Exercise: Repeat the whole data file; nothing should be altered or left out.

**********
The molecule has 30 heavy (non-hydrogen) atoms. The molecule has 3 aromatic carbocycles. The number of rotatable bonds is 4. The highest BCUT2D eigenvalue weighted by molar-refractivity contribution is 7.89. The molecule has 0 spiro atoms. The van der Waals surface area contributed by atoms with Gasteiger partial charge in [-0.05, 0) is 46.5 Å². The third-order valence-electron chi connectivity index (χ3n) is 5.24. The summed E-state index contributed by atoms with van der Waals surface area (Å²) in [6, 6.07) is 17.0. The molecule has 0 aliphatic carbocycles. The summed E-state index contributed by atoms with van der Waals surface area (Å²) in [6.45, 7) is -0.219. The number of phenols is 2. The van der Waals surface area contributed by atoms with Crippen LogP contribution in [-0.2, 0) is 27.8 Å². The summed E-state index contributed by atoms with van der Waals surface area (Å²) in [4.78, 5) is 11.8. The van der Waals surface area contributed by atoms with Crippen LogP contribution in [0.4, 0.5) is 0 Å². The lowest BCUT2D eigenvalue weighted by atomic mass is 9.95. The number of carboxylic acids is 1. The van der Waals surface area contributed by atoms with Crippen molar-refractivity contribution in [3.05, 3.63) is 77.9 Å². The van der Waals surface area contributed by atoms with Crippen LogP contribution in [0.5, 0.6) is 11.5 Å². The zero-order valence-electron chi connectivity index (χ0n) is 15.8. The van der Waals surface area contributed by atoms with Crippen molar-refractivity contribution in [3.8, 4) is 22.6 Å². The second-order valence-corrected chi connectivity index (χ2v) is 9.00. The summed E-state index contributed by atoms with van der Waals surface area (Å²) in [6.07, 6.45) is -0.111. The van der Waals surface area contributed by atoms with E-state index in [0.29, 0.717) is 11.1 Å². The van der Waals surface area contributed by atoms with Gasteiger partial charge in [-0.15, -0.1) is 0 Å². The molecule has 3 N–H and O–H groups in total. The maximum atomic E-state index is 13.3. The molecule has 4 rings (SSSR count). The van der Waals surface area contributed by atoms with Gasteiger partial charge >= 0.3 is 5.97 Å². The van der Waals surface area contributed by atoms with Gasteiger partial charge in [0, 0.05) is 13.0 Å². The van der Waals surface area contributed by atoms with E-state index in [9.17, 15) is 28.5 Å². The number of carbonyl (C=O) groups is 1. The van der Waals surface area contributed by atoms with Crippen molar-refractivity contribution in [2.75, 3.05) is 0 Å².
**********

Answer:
The molecule has 30 heavy (non-hydrogen) atoms. The molecule has 3 aromatic carbocycles. The number of rotatable bonds is 4. The highest BCUT2D eigenvalue weighted by molar-refractivity contribution is 7.89. The molecule has 0 spiro atoms. The van der Waals surface area contributed by atoms with Gasteiger partial charge in [-0.05, 0) is 46.5 Å². The third-order valence-electron chi connectivity index (χ3n) is 5.24. The summed E-state index contributed by atoms with van der Waals surface area (Å²) in [6, 6.07) is 17.0. The molecule has 0 aliphatic carbocycles. The summed E-state index contributed by atoms with van der Waals surface area (Å²) in [6.45, 7) is -0.219. The number of phenols is 2. The van der Waals surface area contributed by atoms with Crippen LogP contribution in [-0.2, 0) is 27.8 Å². The summed E-state index contributed by atoms with van der Waals surface area (Å²) in [4.78, 5) is 11.8. The van der Waals surface area contributed by atoms with Crippen LogP contribution in [0.4, 0.5) is 0 Å². The lowest BCUT2D eigenvalue weighted by atomic mass is 9.95. The number of carboxylic acids is 1. The van der Waals surface area contributed by atoms with Crippen molar-refractivity contribution in [3.05, 3.63) is 77.9 Å². The van der Waals surface area contributed by atoms with Crippen LogP contribution in [0.5, 0.6) is 11.5 Å². The zero-order valence-electron chi connectivity index (χ0n) is 15.8. The van der Waals surface area contributed by atoms with Crippen molar-refractivity contribution in [3.8, 4) is 22.6 Å². The second-order valence-corrected chi connectivity index (χ2v) is 9.00. The summed E-state index contributed by atoms with van der Waals surface area (Å²) in [6.07, 6.45) is -0.111. The van der Waals surface area contributed by atoms with E-state index in [0.29, 0.717) is 11.1 Å². The van der Waals surface area contributed by atoms with Gasteiger partial charge in [-0.15, -0.1) is 0 Å². The molecule has 3 N–H and O–H groups in total. The maximum atomic E-state index is 13.3. The molecule has 4 rings (SSSR count). The van der Waals surface area contributed by atoms with Gasteiger partial charge >= 0.3 is 5.97 Å². The van der Waals surface area contributed by atoms with Gasteiger partial charge in [0, 0.05) is 13.0 Å². The van der Waals surface area contributed by atoms with E-state index in [9.17, 15) is 28.5 Å². The number of carbonyl (C=O) groups is 1. The van der Waals surface area contributed by atoms with Crippen molar-refractivity contribution in [2.75, 3.05) is 0 Å².